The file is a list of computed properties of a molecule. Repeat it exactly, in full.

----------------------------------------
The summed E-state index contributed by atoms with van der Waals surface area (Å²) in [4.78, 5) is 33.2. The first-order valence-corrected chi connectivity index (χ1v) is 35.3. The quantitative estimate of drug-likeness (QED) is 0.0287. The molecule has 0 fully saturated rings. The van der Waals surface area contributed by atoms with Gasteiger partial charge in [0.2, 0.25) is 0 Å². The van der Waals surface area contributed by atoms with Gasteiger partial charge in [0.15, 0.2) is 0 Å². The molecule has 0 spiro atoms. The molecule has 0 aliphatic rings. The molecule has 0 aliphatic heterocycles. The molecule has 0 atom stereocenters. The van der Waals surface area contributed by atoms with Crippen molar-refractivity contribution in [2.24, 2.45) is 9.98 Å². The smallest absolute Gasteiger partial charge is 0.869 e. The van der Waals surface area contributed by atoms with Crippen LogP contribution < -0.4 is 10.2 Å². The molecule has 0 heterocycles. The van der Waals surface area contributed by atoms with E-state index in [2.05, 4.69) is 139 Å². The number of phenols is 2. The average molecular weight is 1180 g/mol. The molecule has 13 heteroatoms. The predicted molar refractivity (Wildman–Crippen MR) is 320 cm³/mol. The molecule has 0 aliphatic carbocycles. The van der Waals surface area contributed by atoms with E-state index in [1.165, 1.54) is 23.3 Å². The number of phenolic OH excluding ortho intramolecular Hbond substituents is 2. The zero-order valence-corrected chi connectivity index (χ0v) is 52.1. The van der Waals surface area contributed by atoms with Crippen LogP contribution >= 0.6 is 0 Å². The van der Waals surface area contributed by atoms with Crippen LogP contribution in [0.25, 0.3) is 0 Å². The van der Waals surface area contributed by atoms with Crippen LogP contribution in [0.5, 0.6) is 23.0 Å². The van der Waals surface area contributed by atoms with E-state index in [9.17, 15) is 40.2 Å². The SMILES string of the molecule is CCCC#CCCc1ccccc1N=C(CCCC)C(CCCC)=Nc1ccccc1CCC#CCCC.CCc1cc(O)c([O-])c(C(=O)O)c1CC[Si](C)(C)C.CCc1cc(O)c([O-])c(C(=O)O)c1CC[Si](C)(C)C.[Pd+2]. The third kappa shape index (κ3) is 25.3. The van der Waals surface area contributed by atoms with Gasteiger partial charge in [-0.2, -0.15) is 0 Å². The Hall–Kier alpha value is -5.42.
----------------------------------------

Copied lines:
The summed E-state index contributed by atoms with van der Waals surface area (Å²) in [4.78, 5) is 33.2. The first-order valence-corrected chi connectivity index (χ1v) is 35.3. The quantitative estimate of drug-likeness (QED) is 0.0287. The molecule has 0 fully saturated rings. The van der Waals surface area contributed by atoms with Gasteiger partial charge in [0.2, 0.25) is 0 Å². The van der Waals surface area contributed by atoms with Gasteiger partial charge in [0.15, 0.2) is 0 Å². The molecule has 0 spiro atoms. The molecule has 0 aliphatic rings. The molecule has 0 aliphatic heterocycles. The molecule has 0 atom stereocenters. The van der Waals surface area contributed by atoms with Crippen molar-refractivity contribution in [2.24, 2.45) is 9.98 Å². The smallest absolute Gasteiger partial charge is 0.869 e. The van der Waals surface area contributed by atoms with Crippen LogP contribution < -0.4 is 10.2 Å². The molecule has 0 heterocycles. The van der Waals surface area contributed by atoms with E-state index in [2.05, 4.69) is 139 Å². The number of phenols is 2. The average molecular weight is 1180 g/mol. The molecule has 13 heteroatoms. The predicted molar refractivity (Wildman–Crippen MR) is 320 cm³/mol. The molecule has 0 aliphatic carbocycles. The van der Waals surface area contributed by atoms with E-state index in [1.165, 1.54) is 23.3 Å². The number of phenolic OH excluding ortho intramolecular Hbond substituents is 2. The zero-order valence-corrected chi connectivity index (χ0v) is 52.1. The van der Waals surface area contributed by atoms with Crippen LogP contribution >= 0.6 is 0 Å². The van der Waals surface area contributed by atoms with Crippen LogP contribution in [0.25, 0.3) is 0 Å². The van der Waals surface area contributed by atoms with Crippen LogP contribution in [0.5, 0.6) is 23.0 Å². The van der Waals surface area contributed by atoms with E-state index in [9.17, 15) is 40.2 Å². The SMILES string of the molecule is CCCC#CCCc1ccccc1N=C(CCCC)C(CCCC)=Nc1ccccc1CCC#CCCC.CCc1cc(O)c([O-])c(C(=O)O)c1CC[Si](C)(C)C.CCc1cc(O)c([O-])c(C(=O)O)c1CC[Si](C)(C)C.[Pd+2]. The third kappa shape index (κ3) is 25.3. The van der Waals surface area contributed by atoms with Gasteiger partial charge in [-0.2, -0.15) is 0 Å². The Hall–Kier alpha value is -5.42.